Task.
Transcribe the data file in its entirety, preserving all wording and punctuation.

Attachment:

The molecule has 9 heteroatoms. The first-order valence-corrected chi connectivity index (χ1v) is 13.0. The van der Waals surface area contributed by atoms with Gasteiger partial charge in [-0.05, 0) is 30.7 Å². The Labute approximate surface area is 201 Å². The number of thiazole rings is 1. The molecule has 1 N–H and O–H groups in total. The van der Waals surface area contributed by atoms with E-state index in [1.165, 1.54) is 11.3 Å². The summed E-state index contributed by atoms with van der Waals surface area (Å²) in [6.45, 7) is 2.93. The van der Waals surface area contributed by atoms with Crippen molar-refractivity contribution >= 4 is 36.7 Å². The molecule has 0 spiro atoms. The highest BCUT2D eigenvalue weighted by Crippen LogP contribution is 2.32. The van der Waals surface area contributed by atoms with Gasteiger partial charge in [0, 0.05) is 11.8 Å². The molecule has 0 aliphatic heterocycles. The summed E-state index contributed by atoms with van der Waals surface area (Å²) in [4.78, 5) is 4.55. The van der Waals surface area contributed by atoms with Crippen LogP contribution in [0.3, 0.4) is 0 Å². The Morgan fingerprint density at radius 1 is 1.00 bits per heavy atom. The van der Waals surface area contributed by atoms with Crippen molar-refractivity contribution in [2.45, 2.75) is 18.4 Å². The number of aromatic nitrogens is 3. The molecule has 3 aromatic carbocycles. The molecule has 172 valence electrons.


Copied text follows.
The molecule has 9 heteroatoms. The first-order valence-corrected chi connectivity index (χ1v) is 13.0. The van der Waals surface area contributed by atoms with Gasteiger partial charge in [-0.05, 0) is 30.7 Å². The Labute approximate surface area is 201 Å². The number of thiazole rings is 1. The molecule has 1 N–H and O–H groups in total. The van der Waals surface area contributed by atoms with E-state index in [1.165, 1.54) is 11.3 Å². The summed E-state index contributed by atoms with van der Waals surface area (Å²) in [6.45, 7) is 2.93. The van der Waals surface area contributed by atoms with Crippen molar-refractivity contribution >= 4 is 36.7 Å². The molecule has 0 spiro atoms. The highest BCUT2D eigenvalue weighted by Crippen LogP contribution is 2.32. The van der Waals surface area contributed by atoms with Gasteiger partial charge in [0, 0.05) is 11.8 Å². The molecule has 0 aliphatic heterocycles. The summed E-state index contributed by atoms with van der Waals surface area (Å²) in [4.78, 5) is 4.55. The van der Waals surface area contributed by atoms with Crippen LogP contribution in [0.3, 0.4) is 0 Å². The Morgan fingerprint density at radius 1 is 1.00 bits per heavy atom. The van der Waals surface area contributed by atoms with Crippen molar-refractivity contribution in [2.45, 2.75) is 18.4 Å². The number of aromatic nitrogens is 3. The molecule has 3 aromatic carbocycles. The molecule has 172 valence electrons.